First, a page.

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This is My Stop

· Editorial, Open Access · ,

by Suzanne Taikyo Gilman, Mountain Record Editor

Not a story I like to tell, but years ago I got into a fight on the subway. A big-shouldered, well-groomed man in his 40s was tearing down a safe sex poster which showed some playfully kissing teenagers, straight and gay. I questioned him angrily as he tore up the poster, and he stopped. That’s where I could have left it. I had stepped forward without fear or self-consciousness, and I had been effective. But now I was livid with self-righteous anger and so was he. Having created a second problem, I was missing a vital element of skillfulness—to find my ground and learn to speak up differently.

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Who’s Your Mama

· Editorial, Open Access · ,

by Suzanne Taikyo Gilman, Mountain Record Editor

I arrived at the monastery for the first time curious about Zen but prepared to stay on the sidelines. Organized religions of any kind were to me male-defined, patriarchal institutions I was better off avoiding, and yet here I was. When I turned toward the monastic in the zendo for beginning instruction there was a woman—in black robes and distinctive bald head—and she spoke with a clear, soaring enthusiasm for the dharma. A sudden recognition, and a new picture came into view—this is my seat.

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A Daring Compassion

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by Suzanne Taikyo Gilman, Mountain Record Editor

The news on environmental activism rarely makes headlines, despite some prominent demonstrations and the groundswell of change they can lead to. Occasionally there are clashes or even violence against those who continue working, courageously, to protect and defend. Communities are torn apart, resources are depleted, our human greed and destruction takes its toll. I feel anger, a familiar despair. When facing these feelings of discouragement, or simply not knowing what to do, how is it that being on the path and having a spiritual practice can sustain us?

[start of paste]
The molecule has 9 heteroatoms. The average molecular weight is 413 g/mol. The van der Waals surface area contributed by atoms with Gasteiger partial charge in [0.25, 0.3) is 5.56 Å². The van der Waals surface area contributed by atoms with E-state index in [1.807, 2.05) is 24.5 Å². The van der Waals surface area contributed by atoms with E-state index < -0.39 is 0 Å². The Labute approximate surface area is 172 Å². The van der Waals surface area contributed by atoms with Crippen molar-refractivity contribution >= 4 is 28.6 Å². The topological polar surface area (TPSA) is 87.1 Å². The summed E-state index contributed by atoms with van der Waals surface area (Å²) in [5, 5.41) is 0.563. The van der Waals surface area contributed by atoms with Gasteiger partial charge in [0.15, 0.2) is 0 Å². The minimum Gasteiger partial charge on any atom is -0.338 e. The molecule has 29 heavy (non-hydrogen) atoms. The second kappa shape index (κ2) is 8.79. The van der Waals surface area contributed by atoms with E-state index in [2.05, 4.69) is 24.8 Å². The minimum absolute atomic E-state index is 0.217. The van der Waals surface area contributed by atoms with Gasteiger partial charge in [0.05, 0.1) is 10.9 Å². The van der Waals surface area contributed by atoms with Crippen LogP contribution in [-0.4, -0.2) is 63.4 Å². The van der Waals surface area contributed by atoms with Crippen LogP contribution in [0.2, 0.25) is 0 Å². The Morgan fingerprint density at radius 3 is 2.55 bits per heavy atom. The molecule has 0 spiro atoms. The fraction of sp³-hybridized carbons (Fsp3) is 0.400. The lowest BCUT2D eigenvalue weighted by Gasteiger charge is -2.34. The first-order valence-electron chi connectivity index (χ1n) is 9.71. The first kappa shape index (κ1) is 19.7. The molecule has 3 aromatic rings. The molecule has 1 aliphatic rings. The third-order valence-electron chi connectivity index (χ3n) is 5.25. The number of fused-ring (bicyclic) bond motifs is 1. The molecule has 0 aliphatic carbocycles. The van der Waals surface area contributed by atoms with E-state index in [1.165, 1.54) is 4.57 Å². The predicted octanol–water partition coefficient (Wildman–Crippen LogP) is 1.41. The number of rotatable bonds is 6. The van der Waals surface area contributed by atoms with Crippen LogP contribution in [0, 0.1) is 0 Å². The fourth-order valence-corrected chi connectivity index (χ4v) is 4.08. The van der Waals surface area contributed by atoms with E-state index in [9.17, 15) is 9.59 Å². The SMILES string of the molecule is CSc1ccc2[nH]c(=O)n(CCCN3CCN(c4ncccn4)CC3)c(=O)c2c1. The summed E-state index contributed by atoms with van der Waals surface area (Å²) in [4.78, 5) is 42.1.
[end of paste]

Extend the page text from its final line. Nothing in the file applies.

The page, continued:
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Photo by Dean Morley

Bright, Dancing Aliveness

· Editorial, Open Access · ,

by Suzanne Taikyo Gilman, Mountain Record Editor

Fire draws our attention with its light. The aliveness dancing in a candle flame is made from the cotton in its wick, the moisture in the candle wax, oxygen feeding its burning. I name the different parts and feel their separateness, grasping at difference. As I return to the experience of the flickering flame, I return to warmth, the light, the aliveness.

While we understand that all the elements combine to create the life of our magnificent planet, we tend to focus on the separation— between candle, wick, wax—as between what we want and what we have, between the human and the natural world. Separating our self-consciousness and our disregard for other perspectives—of people, animals, insects and even protozoa—ultimately justifies destructive acts against living beings. Feeling the distress of the earth and its creatures as deeply personal, this awareness can open up the heart to respond with genuine caring actions which are of benefit to all.